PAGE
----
6. ^ Clowes, William Laird (1966). The Royal Navy: A History from the Earliest Times to the Present, Volume 1 The Royal Navy: A History from the Earliest Times to the Present. S. Low, Marston. p. 651. 
  7. ^ a b Southley, Thomas (1827). Chronological History of the West Indies - Volume 1. pp. 218–19. 
  8. ^ a b  "Preston, Amyas (DNB00)". Dictionary of National Biography. London: Smith, Elder & Co. 1885–1900.  p 305
  9. ^ John Lombardi, Venezuela, Oxford, England, 1982, p 72
  10. ^ a b c d Marley (2005) pp 830-31
  11. ^ a b c Ferry p 18
  12. ^ a b c d e f g Navy and Army Illustrated, Volume 15. Hudson & Kearns. 1902. p. 409. 
  13. ^ a b c d Andrews (1984) p 291
  14. ^ a b c d e f Dean pp 243-44
  15. ^ a b c d Shorto, Gavin (June 13, 2013). "George Somers, Amyas Preston and the Burning of Caracas". The Bermudian. 
  16. ^ a b Andrews (1959) pp 377-79
  17. ^ a b c d e f g h i Southey (1827) pp 220-21
  18. ^ a b c Andrews (1959) pp 380-82
  19. ^ a b Ravelo, Ronald. "Don Alonso Andrea de Ledesma, El Quijote de Caracas. (Spanish)". Los Hijos de Rousseau. 
  20. ^ a b Casanova, Eduardo. "El Nacimiento del Quijote (Spanish)". Analítica. 
  21. ^ a b Andrews (1959) pp 383-85
  22. ^ a b Andrews (1959) pp 386-87
  23. ^ Moses, Bernard (1914). The Welser Company in Venezuela in The Spanish Dependencies in South America: An Introduction to the History of Their Civilisation Vol. 1 (PDF). New York: Harper & Brothers. [permanent dead link]
  24. ^ a b c d Southey (1827) p 221
  25. ^ a b Andrews (1959) pp 388-89
  26. ^ a b c Andrews (1959) pp 391-93
  27. ^ Madariaga, Salvador de (1945). Cuadro Histórico de Las Indias Colección (Spanish). Editorial sudamericana. p. 166.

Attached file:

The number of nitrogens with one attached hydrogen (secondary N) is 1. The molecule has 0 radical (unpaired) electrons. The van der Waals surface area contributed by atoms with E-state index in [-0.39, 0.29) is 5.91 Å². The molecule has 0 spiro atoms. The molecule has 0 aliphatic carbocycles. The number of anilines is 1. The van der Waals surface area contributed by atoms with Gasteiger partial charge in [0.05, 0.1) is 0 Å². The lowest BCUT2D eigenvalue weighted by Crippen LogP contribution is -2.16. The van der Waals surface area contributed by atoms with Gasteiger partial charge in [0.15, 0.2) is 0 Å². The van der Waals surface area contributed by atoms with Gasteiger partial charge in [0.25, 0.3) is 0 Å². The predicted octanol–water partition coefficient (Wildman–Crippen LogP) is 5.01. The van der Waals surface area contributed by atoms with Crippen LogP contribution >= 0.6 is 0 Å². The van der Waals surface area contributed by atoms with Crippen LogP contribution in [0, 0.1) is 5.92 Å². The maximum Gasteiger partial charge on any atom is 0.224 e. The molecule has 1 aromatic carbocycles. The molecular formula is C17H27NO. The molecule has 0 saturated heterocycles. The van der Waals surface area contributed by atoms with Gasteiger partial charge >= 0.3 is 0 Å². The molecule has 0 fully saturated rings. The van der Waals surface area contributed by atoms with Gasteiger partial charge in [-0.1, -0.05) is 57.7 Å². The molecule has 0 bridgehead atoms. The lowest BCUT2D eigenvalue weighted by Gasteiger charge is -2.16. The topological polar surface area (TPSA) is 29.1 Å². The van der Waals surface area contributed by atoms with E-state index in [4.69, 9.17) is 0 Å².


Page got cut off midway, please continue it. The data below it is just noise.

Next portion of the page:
28. ^ Woodward pp 191–199
  29. ^ http://smsbuenos.com.ve/asi-era-venezuela-el-secreto-mejor-guardado-del-caribe/

Bibliography[edit]

  • Andrews, Kenneth (1984). Trade, Plunder and Settlement: Maritime Enterprise and the Genesis of the British Empire, 1480-1630. Cambridge University Press. ISBN 978-0521276986. 
  • Andrews, Kenneth R (1959). English Privateering Voyages to the West Indies 1588-1595. Kraus. ISBN 978-0811504027. 
  • Banos, Don Jose De Oviedo Y (1987). Historia de la Conquista Y Poblacion de la Provincia de Venezuela. University of California Press. ISBN 9780520058514. 
  • Bicheno, Hugh (2012). Elizabeth's Sea Dogs: How England's Mariners Became the Scourge of the Seas. Conway. ISBN 978-1844861743. 
  • Bradley, Peter T (2010). British Maritime Enterprise in the New World: From the Late Fifteenth to the Mid-eighteenth Century. Edwin Mellen Press Ltd. ISBN 978-0773478664. 
  • Chartrand, Rene (2006). The Spanish Main 1493-1800 (Fortress). Osprey. ISBN 978-1846030055. 
  • Dean, James Seay (2013). Tropics Bound: Elizabeth's Seadogs on the Spanish Main. The History Press. ISBN 9780752496689. 
  • Ferry, Robert J (1989). The Colonial Elite of Early Caracas: Formation and Crisis, 1567-1767. University of California Press. ISBN 9780520063990. 
  • Konstam, Angus (2000). Elizabethan Sea Dogs 1560-1605 (Elite). Osprey. ISBN 978-1841760155. 
  • Marley, David (2005). Historic Cities of the Americas: An Illustrated Encyclopedia, Volume 1. ABC-CLIO. ISBN 9781576070277. 
  • Marley, David (2008). Wars of the Americas: A Chronology of Armed Conflict in the Western Hemisphere. ABC-CLIO. ISBN 978-1598841008. 
  • Raine, David F (2008). Sir George Somers: a man and his times. University of California: Pompano Publications. ISBN 978-0921962106. 
  • Woodward, Hobson (2009). A Brave Vessel: The True Tale of the Castaways Who Rescued Jamestown and Inspired Shakespeare's The Tempest. Viking. ISBN 978-0143117520. 
External links